AzMERIT Results only tell part of the story

Tucson Unified Explains AzMERIT
Tucson Unified Explains AzMERIT

AzMERIT Results Only Tell Part of the Story
This past spring, the Arizona State Board of Education replaced the state-wide assessment tool from the Arizona Instrument to Measure Standards (AIMS) to Arizona’s Measurement of Educational Readiness to Inform Teaching (AzMERIT).

AzMERIT was taken on computers rather than the bubble sheets used in the previous test.

The Arizona State Board of Education’s reasoning for changing from AIMS to AzMERIT was that the new assessment is a better tool to assess how students are learning under the Arizona College and Career Readiness Standards (ACCRS) – Arizona’s version of the controversial Common Core Standards.  In addition to the change in the state-mandated test, which would be, by all reports, harder than AIMS, the new AzMERIT test could be taken on-line as opposed to the traditional bubble answer sheet.

While parents and school districts will not receive scores on individual students and schools until October, unofficial results shared with the media have resulted in stories stating that Arizona’s students did not do well or are failing.  News headlines scream Two-thirds fall short on AzMERIT test” (Arizona Daily Star) and “AzMERIT: Most Arizona students not ‘proficient’ in reading, math” (The Arizona Republic). The headlines and articles are sensationalist and alarmist in nature and are working parents up into an unnecessary frenzy.

“Tell me again what a great job the public school systems are doing.” Gil Fidler (comment from August 8 Arizona Republic article)

The articles only tell a part of the story.  It is true that in comparing AzMERIT scores against AIMS results, students did not score as well.  What is not being covered is how the differences in what was tested by the AzMERIT assessment differed from AIMS and how those differences negatively impacted student scores.

Cronkite news reported that the number of 3rd graders who scored as minimally proficient on spring 2014 AIMS language arts comprehension test versus the 2015 AzMERIT test doubled from 14% to 44%.  According to Cronkite News reporter, Angie Schuster, “It’s not that kids have gotten worse, it’s just that Arizona has adopted a more rigorous set of standards.

The Arizona Education Association (AEA) shares information on their ‘Share You AzMERIT Experience’ Facebook page.

On its “Share Your AzMERIT Experience” Facebook page, the Arizona Education Association states, “It’s important to keep in mind that AZ has been raising standards and expectations without increasing support, so these test results should not be surprising. If test scores are important to AZ policymakers, then they should invest in public education.”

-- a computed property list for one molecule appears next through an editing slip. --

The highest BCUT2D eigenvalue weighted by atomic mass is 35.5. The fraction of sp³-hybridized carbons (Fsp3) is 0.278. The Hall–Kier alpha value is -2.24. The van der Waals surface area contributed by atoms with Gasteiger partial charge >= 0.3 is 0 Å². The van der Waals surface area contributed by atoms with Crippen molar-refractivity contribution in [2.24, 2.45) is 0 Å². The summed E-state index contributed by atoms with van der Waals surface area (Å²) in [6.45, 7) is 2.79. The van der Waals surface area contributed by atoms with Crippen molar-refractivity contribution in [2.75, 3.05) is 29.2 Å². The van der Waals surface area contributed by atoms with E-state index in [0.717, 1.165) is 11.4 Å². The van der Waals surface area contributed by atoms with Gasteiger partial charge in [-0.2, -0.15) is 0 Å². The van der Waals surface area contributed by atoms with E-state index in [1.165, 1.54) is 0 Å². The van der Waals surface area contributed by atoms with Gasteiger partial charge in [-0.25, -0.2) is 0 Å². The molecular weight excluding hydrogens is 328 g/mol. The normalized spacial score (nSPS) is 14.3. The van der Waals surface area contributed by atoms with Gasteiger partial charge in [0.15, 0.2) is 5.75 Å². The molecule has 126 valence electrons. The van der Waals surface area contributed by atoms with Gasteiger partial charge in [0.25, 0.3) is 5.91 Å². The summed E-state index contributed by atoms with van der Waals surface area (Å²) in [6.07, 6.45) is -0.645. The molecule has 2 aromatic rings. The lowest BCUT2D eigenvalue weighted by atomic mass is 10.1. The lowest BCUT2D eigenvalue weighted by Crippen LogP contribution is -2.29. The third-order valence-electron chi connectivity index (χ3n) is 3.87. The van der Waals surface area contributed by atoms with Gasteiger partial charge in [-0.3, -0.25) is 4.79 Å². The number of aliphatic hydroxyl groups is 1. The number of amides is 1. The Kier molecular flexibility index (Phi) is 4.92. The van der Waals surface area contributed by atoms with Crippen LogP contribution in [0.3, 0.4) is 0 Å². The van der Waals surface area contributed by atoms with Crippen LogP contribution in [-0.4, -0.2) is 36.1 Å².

Despite some news reports, the lower test scores do not reflect a failure in Arizona’s public schools, teachers or children.  The test scores reflect the higher standards to which teachers are teaching and students are learning as expected from the Arizona College and Career Readiness, aka Common Core.


Arizona Department of Education – Assessment (

Creno, C. (August 8, 2015). AzMERIT: Most Arizona students not ‘proficient’ in reading, math. In The Arizona Republic. Retrieved August 22, 2015, from

Creno, C. (February 23, 2015). What Arizona parents need to know about AzMERIT test. In The Arizona Republic. Retrieved September 5, 2015, from

Fischer, H. (2015, Feb 06). Legislature works to terminate AIMS early. Arizona Daily Star Retrieved from

Gilbert School District Information on AzMERIT (

Huicochea, A. (2015, Aug 11). Early report:Two-thirds fall short on AzMERIT. Arizona Daily Star Retrieved from

Resnick, B. (August 10, 2015). Arizona students’ results plunge on Common Core test. In 12 News. Retrieved September 9, 2015, from–new-common-core-test/31425653/.

As the creator of this article, I have a responsibility to explain the background history of the issue on which I am writing.  Despite writing the article from my point of view, I still have a responsibility to be fair.  I have chosen sources that are both examples of what I see at the issue – the reporting of low test scores – and those explaining why this year’s low text scores should not overly concern parents.  I have also provided links to news videos and articles which my readers can go to should they desire further information.


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